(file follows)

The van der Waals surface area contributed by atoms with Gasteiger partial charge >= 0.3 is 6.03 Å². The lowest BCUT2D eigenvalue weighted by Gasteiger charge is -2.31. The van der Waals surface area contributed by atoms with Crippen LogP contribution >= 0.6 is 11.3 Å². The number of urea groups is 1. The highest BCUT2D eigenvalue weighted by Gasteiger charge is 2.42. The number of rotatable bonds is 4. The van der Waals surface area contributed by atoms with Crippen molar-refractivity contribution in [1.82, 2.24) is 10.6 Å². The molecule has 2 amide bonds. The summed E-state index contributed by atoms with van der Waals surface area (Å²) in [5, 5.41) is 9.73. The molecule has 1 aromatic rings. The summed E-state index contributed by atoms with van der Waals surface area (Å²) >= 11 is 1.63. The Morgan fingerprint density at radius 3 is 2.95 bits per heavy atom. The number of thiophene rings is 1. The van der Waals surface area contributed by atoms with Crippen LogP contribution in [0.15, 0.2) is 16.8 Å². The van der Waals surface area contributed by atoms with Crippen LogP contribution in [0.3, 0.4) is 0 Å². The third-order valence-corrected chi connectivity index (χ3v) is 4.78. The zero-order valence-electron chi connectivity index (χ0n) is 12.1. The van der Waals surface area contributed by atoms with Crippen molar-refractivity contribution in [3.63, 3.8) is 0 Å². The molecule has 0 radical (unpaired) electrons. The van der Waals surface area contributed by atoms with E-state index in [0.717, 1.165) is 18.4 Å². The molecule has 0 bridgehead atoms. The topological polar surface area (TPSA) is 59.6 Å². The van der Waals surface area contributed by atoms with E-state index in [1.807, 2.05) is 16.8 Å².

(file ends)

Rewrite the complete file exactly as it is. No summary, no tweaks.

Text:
The van der Waals surface area contributed by atoms with Gasteiger partial charge >= 0.3 is 6.03 Å². The lowest BCUT2D eigenvalue weighted by Gasteiger charge is -2.31. The van der Waals surface area contributed by atoms with Crippen LogP contribution >= 0.6 is 11.3 Å². The number of urea groups is 1. The highest BCUT2D eigenvalue weighted by Gasteiger charge is 2.42. The number of rotatable bonds is 4. The van der Waals surface area contributed by atoms with Crippen molar-refractivity contribution in [1.82, 2.24) is 10.6 Å². The molecule has 2 amide bonds. The summed E-state index contributed by atoms with van der Waals surface area (Å²) in [5, 5.41) is 9.73. The molecule has 1 aromatic rings. The summed E-state index contributed by atoms with van der Waals surface area (Å²) >= 11 is 1.63. The Morgan fingerprint density at radius 3 is 2.95 bits per heavy atom. The number of thiophene rings is 1. The van der Waals surface area contributed by atoms with Crippen LogP contribution in [0.15, 0.2) is 16.8 Å². The van der Waals surface area contributed by atoms with Crippen LogP contribution in [0.3, 0.4) is 0 Å². The third-order valence-corrected chi connectivity index (χ3v) is 4.78. The zero-order valence-electron chi connectivity index (χ0n) is 12.1. The van der Waals surface area contributed by atoms with Crippen molar-refractivity contribution in [3.63, 3.8) is 0 Å². The molecule has 0 radical (unpaired) electrons. The van der Waals surface area contributed by atoms with E-state index in [0.717, 1.165) is 18.4 Å². The molecule has 0 bridgehead atoms. The topological polar surface area (TPSA) is 59.6 Å². The van der Waals surface area contributed by atoms with E-state index in [1.807, 2.05) is 16.8 Å².